By David J. David MBBS, FRACS, David C. Hemmy MD, FACS, Rodney D. Cooter MBBS (auth.)
This publication has been assembled from the radiographic and photograph image documents of sufferers providing to craniofacial devices on 4 continents over 7 years. it's our goal to demonstrate quite a lot of craniofacial deformities with the means of 3-dimensional com puted tomography. Many issues are in short addressed with descriptive textual content meant to enlarge the accompanying pictures yet to not exclude the necessity for extra entire references as advised within the analyzing record of every bankruptcy. the facility to generate 3-dimensional radiographic photos rep resents a profitable integration of computed tomography with com puter portraits. even if this method is still an digital substi tute for the research of dry cranium specimens, it bargains an everlasting pictorial checklist of anatomical constructions with the chance for fu ture interactive info manipulation. it truly is was hoping, for this reason, that this paintings will help others to achieve a extra entire figuring out of problems of the craniofacial quarter. We inspire different surgeons and investigators to ascertain and hire the concepts used to assemble those photos but in addition to make sure that standardized scanning regimens are tailored. the significance of information assortment inside of its complete anatomical context used to be borne out with a lot of our early experiences, that have been constrained due to computational con straints. usually a picture requirement for surgical intervention is way lower than a picture useful for strict medical inquiry.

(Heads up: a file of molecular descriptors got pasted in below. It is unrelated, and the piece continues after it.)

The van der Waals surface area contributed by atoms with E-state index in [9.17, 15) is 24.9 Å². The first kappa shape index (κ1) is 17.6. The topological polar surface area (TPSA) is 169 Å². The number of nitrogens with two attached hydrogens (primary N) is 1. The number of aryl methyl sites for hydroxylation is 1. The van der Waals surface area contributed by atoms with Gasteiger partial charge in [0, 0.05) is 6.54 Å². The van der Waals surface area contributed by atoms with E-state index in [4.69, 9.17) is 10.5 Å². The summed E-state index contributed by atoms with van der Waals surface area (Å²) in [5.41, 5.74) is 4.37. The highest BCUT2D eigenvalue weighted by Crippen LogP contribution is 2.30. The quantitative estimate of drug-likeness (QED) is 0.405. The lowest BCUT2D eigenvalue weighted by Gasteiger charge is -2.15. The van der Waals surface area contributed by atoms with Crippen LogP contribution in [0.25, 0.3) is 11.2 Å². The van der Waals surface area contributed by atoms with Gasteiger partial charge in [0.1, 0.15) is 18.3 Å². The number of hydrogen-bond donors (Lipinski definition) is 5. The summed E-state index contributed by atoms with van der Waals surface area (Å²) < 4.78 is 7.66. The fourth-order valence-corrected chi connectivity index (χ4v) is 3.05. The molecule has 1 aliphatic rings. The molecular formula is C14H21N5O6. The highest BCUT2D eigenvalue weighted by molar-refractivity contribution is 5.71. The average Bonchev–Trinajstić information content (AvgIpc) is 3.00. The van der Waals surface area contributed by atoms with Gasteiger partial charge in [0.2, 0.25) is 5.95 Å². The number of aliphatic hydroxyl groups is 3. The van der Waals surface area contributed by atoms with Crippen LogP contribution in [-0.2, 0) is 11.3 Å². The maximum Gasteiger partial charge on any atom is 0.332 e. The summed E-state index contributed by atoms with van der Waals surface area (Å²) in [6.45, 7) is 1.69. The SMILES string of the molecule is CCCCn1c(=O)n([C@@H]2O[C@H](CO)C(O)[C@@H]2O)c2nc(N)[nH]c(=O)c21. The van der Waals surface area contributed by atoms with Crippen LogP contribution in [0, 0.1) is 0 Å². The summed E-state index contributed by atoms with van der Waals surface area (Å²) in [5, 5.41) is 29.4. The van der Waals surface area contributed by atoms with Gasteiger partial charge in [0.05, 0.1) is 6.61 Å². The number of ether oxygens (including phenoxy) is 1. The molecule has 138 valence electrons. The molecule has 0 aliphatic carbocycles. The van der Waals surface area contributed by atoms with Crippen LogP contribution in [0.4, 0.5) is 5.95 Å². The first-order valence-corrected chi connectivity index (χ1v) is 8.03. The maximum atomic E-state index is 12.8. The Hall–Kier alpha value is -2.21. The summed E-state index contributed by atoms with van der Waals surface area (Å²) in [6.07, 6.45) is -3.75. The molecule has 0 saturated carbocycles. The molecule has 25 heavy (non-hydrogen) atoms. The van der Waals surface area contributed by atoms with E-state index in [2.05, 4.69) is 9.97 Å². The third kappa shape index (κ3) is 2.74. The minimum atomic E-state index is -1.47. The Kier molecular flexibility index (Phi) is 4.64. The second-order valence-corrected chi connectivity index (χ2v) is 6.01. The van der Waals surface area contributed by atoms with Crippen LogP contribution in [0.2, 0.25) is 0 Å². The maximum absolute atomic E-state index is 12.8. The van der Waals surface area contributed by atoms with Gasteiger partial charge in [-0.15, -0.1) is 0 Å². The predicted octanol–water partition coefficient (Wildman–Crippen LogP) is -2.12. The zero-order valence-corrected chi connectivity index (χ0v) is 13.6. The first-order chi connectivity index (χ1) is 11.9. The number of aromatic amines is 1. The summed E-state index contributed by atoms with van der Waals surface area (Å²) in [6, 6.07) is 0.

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Additional info for Craniofacial Deformities: Atlas of Three-Dimensional Reconstruction from Computed Tomography
The highest point of the head may be anterior to the bregma (see Figs. 5). Oxycephaly refers to an abnormally high, conical head (see Fig. 6). Plagiocephaly is a term widely used to describe any lopsided, 34 asymmetrical head (see Figs. 8). Triphyllocephaly is a term used to describe a trilobar head (see Figs. 10). Scaphocephaly Scaphocephaly is the most common of the calvarial deformities associated with craniosynostosis. The name "boat head" is apt: The skull is long and narrow, like a boat upside down (Figs.
2D) and often somewhat wedgeshaped as seen from the vertex view. This deformity is usually associated with premature closure of the anterior fontanelle and premature fusion of the sagittal suture (Fig. 2E). However, there are occasional patients with scaphocephaly who have premature fusion of other sutures, especially the coronal suture. Trigonocephaly Trigonocephaly is a wedge-shaped congenital deformity of the frontal region with a median bony ridge extending from the glabella to the bregmatic region (Fig.
Syndactyly of hands and feet is a universal and specific component of the syndrome, with the hands being spoon-shaped and with fusion of at least the middle three digits. The toes are affected in a similar way. Apert syndrome appears to be related to increased paternal age; and although most cases are sporadic, it is an autosomal dominant trait. Saethre-Chotzen Syndrome Saethre-Chotzen syndrome, one of the commoner complex craniofacial syndromes, was apparently first reported in 1931 by Saethre of Oslo.
Craniofacial Deformities: Atlas of Three-Dimensional Reconstruction from Computed Tomography by David J. David MBBS, FRACS, David C. Hemmy MD, FACS, Rodney D. Cooter MBBS (auth.)